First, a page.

The Malian Party of Labour (French: Parti malien du travail, PMT) is a Marxist-Leninist party in Mali and a member of the coalition supporting the Alliance for Democracy in Mali of president Amadou Toumani Touré. Founded in 1965, it was prominent in the student resistance to the 1968-1991 military regime of General Moussa Traoré. It continues as an extra-parliamentary Hoxhaist-Communist faction within the Social-Democratic ADEMA-PASJ coalition, supporters of the Alliance for Democracy and Progress.
Malian Party of Labour Wikipedia
The PMT was a Marxist-Leninist outgrowth of the Parti africain d'Independence (PAI-Soudan), founded in 1958, itself collaborating with the US-RDA of Modibo Keita. The PMT formed a separate entity in 1965, and was even during the RDA period a semi-clandestine organisation.
The group began to gain prominence only after the 1968 coup by General Moussa Traoré. From 1968, the PMT was one of the most active of underground opposition to the Military regime, and especially drew from student groups. The PMT was one group that had been involved in the leftist Union Nationale des Élèves et Étudiants du Mali (UNEEM), which the regime of Moussa Traoré replaced with a state controlled organisation, the Union Nationale des Jeunes du Mali (UNJM). The PMT and other elements of the UNEEM—those who had prodded the RDA government from the left like the PMT, and those that had been part of the ruling RD, became the basis for much internal resistance to the military. This mostly took place in the form of labour struggles, propaganda, and the printing and distribution of illicit newspapers and pasting of anti-government placards in the streets of Mali's cities.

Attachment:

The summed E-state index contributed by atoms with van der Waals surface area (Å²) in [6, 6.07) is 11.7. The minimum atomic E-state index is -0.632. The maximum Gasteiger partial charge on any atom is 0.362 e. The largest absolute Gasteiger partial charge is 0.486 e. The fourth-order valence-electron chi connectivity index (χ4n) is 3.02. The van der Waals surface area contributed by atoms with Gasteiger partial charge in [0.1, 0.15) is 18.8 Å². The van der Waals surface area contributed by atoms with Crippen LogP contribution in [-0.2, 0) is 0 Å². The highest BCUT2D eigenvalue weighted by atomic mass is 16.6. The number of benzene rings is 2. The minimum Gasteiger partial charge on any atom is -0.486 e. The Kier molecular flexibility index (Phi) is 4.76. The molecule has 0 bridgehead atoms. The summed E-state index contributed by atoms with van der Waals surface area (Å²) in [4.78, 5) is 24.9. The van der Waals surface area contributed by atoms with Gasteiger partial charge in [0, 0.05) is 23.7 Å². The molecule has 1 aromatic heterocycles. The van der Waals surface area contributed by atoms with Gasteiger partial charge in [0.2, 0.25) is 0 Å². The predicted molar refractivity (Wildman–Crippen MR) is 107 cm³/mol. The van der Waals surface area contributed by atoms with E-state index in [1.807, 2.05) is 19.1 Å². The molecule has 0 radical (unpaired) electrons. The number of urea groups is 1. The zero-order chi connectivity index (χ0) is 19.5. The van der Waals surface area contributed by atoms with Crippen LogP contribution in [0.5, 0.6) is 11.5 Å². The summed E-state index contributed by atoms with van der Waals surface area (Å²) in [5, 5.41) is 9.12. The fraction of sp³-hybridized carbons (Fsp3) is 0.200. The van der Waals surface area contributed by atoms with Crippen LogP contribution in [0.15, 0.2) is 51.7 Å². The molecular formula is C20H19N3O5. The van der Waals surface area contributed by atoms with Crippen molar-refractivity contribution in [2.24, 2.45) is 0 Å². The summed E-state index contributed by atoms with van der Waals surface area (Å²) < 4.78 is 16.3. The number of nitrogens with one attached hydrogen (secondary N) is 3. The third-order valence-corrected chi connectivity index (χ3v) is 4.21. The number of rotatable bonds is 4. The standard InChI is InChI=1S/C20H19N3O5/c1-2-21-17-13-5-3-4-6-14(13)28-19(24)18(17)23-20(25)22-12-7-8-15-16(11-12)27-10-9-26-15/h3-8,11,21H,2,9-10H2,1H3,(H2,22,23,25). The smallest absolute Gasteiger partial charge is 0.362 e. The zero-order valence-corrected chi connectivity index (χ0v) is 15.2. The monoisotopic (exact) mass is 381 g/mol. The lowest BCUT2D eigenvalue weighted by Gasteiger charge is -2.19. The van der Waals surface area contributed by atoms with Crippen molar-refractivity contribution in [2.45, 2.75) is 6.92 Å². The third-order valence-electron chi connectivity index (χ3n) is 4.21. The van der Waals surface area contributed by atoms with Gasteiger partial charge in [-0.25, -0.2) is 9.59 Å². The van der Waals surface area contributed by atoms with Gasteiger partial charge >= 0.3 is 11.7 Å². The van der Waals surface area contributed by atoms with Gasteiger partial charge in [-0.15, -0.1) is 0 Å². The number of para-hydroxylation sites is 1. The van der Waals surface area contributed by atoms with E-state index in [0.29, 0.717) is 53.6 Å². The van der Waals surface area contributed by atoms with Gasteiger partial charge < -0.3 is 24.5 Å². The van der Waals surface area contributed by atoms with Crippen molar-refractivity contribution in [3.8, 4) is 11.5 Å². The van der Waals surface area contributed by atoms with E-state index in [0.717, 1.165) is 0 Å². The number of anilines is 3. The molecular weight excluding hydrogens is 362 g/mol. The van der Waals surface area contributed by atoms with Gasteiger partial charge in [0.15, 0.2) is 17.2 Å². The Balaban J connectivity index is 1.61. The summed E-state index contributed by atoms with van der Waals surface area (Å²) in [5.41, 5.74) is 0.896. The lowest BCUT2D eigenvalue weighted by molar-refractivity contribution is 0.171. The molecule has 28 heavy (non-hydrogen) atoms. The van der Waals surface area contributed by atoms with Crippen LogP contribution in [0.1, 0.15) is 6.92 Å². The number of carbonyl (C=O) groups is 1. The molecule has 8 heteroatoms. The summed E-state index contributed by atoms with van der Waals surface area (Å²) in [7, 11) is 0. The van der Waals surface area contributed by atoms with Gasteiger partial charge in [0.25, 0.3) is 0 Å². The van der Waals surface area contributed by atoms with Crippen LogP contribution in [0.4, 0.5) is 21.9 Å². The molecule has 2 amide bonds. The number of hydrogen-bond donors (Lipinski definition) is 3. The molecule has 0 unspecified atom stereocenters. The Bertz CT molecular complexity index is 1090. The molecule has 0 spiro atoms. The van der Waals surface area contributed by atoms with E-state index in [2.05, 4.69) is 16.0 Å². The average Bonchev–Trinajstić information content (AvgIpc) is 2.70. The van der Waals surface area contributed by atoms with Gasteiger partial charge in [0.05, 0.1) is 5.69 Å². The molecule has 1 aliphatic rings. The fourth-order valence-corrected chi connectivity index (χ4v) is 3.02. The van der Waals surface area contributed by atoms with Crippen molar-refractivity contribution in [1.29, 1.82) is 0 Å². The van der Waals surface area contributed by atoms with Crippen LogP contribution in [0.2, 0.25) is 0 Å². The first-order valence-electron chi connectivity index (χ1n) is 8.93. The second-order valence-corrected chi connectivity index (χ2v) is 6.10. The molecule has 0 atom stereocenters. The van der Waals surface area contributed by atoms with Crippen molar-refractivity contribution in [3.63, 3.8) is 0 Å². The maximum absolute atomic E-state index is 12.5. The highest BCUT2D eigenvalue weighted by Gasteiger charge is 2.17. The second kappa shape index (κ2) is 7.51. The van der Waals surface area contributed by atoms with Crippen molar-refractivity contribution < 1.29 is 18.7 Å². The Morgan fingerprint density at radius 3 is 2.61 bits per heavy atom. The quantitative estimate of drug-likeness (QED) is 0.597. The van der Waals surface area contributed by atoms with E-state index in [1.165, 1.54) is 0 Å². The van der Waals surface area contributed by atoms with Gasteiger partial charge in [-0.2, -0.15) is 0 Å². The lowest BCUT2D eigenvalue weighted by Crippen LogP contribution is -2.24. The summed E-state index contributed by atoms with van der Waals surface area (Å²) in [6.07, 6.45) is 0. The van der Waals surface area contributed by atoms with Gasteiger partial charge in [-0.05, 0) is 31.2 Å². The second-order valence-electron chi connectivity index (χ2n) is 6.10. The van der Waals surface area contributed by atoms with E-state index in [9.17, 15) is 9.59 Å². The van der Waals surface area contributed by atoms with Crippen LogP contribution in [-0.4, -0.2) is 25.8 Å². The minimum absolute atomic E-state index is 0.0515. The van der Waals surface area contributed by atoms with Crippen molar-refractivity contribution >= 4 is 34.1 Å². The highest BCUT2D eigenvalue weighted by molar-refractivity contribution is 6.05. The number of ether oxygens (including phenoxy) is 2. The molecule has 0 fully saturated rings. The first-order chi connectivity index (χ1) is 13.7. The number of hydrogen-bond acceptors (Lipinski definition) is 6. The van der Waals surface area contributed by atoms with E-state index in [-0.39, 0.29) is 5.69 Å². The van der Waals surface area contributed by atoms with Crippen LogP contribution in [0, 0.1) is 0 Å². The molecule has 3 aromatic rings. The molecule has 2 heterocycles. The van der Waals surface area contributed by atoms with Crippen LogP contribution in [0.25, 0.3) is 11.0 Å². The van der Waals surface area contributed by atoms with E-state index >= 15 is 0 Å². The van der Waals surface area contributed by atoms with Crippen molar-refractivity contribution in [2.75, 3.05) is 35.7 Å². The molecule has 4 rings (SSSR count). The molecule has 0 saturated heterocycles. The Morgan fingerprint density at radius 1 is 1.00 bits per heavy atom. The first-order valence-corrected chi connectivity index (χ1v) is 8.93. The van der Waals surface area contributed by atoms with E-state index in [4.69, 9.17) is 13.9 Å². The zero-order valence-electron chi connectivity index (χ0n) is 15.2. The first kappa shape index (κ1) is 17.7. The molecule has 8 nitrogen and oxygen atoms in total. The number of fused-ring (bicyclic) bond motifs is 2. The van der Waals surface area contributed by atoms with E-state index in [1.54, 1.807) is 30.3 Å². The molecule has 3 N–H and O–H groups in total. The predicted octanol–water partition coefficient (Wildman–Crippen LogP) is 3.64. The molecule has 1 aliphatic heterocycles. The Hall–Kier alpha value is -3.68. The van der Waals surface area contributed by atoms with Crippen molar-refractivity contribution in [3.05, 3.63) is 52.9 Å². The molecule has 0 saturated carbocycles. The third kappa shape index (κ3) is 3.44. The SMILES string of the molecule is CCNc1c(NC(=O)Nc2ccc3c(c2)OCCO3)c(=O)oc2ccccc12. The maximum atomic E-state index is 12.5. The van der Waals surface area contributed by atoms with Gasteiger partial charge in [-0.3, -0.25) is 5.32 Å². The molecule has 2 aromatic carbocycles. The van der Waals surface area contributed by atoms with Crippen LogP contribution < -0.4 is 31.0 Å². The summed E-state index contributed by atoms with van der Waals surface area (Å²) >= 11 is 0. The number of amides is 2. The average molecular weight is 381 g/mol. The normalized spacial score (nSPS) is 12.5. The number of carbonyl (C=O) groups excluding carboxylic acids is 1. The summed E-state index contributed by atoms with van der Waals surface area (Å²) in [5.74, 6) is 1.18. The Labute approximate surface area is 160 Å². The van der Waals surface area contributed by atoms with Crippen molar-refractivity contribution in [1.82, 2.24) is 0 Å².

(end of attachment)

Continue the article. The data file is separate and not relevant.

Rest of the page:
Prominent PMT activists in the 1960s and 1970s included Abdrahamane Baba Touré (A PAI founder), Soumeylou Boubèye Maïga, and Cheick Moctary Diarra, who at the same time was a prominent government journalist. The last two were both graduates of the Senegalese CESTI University program, a breeding ground for resistants to the government while outside Mali. Other prominent activists included Yaya Maïga, Aly Sankaré, Hamidou Ongoïba, Aboubacar Oumar Maïa, and Ali Nouhoum Diallo. Some elements of the PMT entered the government as clandestine Communists, including Dr. NGolo Traoré and the future Prime Minister of Mali, Alpha Oumar Konaré, who joined the Military government as Labour Minister from 1978-1980.
On 20 January 1986 at Thiaroye Senegal the PMT joined a coalition with the underground former youth wing of the RDA, the Malian Party for Revolution and Democracy (le Parti Malien pour la Révolution et la Démocratie PMRD) and the French based Democratic Peoples Front of Mali (Front Démocratique et Populaire Malien FDPM). This new group was called the National Democratic Peoples Front (Front National Démocratique et Populaire FNDP). They were joined by other clandestine groups, including the Groupe Tiémoko Garan Kouyaté. In 1990, the remnants of the RDA also joined, forming the Alliance for Democracy in Mali (ADEMA-PASJ), the political coalition that penned a famous 7 August 1990 open letter demanding General Traoré step down and was heavily involved in the 1991 popular unrest overthrew of his regime.
The PMT continued as a Hoxhaist-Communist faction within the ADEMA-PASJ coalition. In 2007, former PMT leader, 2002 presidential candidate and then ADEMA vice-president Soumeylou Boubèye Maïga openly opposed their support of the ruling Alliance for Democracy and Progress of president Amadou Toumani Touré. On 24–25 February 2007 ADEMA-PASJ delegates voted to expel Boubèye Maïga, along with former PMT members Issa Diarra, Ibrahima Kantao, Binta Yattassaye and Oumar Ag El Méhidi.